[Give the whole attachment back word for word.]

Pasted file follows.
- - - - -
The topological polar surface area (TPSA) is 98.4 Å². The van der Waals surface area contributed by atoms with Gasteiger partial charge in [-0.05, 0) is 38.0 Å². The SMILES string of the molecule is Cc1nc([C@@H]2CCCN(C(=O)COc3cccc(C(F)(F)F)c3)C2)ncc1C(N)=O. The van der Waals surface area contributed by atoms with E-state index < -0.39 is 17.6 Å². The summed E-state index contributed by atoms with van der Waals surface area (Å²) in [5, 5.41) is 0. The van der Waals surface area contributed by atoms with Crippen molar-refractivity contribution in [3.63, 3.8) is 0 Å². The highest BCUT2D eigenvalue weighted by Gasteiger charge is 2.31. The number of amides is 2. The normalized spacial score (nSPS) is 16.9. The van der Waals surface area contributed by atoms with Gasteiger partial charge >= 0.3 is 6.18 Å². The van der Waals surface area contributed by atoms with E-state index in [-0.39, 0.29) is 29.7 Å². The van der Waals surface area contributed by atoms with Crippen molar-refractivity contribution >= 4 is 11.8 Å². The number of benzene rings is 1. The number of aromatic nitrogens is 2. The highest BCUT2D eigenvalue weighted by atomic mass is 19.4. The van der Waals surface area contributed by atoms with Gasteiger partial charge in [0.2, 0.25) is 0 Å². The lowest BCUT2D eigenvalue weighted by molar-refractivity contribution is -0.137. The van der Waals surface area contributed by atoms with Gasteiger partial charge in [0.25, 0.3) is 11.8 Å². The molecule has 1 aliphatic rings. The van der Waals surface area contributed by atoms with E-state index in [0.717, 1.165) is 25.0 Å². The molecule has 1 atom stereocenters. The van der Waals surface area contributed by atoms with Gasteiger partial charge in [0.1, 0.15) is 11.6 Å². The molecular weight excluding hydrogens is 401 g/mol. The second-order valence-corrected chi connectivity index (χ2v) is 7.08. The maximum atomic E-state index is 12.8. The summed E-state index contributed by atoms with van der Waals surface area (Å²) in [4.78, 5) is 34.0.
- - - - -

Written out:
The topological polar surface area (TPSA) is 98.4 Å². The van der Waals surface area contributed by atoms with Gasteiger partial charge in [-0.05, 0) is 38.0 Å². The SMILES string of the molecule is Cc1nc([C@@H]2CCCN(C(=O)COc3cccc(C(F)(F)F)c3)C2)ncc1C(N)=O. The van der Waals surface area contributed by atoms with E-state index < -0.39 is 17.6 Å². The summed E-state index contributed by atoms with van der Waals surface area (Å²) in [5, 5.41) is 0. The van der Waals surface area contributed by atoms with Crippen molar-refractivity contribution in [3.63, 3.8) is 0 Å². The highest BCUT2D eigenvalue weighted by Gasteiger charge is 2.31. The number of amides is 2. The normalized spacial score (nSPS) is 16.9. The van der Waals surface area contributed by atoms with Gasteiger partial charge >= 0.3 is 6.18 Å². The van der Waals surface area contributed by atoms with E-state index in [-0.39, 0.29) is 29.7 Å². The van der Waals surface area contributed by atoms with Crippen molar-refractivity contribution >= 4 is 11.8 Å². The number of benzene rings is 1. The number of aromatic nitrogens is 2. The highest BCUT2D eigenvalue weighted by atomic mass is 19.4. The van der Waals surface area contributed by atoms with Gasteiger partial charge in [0.2, 0.25) is 0 Å². The lowest BCUT2D eigenvalue weighted by molar-refractivity contribution is -0.137. The van der Waals surface area contributed by atoms with Gasteiger partial charge in [0.25, 0.3) is 11.8 Å². The molecule has 1 aliphatic rings. The van der Waals surface area contributed by atoms with E-state index in [0.717, 1.165) is 25.0 Å². The molecule has 1 atom stereocenters. The van der Waals surface area contributed by atoms with Gasteiger partial charge in [0.1, 0.15) is 11.6 Å². The molecular weight excluding hydrogens is 401 g/mol. The second-order valence-corrected chi connectivity index (χ2v) is 7.08. The maximum atomic E-state index is 12.8. The summed E-state index contributed by atoms with van der Waals surface area (Å²) in [4.78, 5) is 34.0.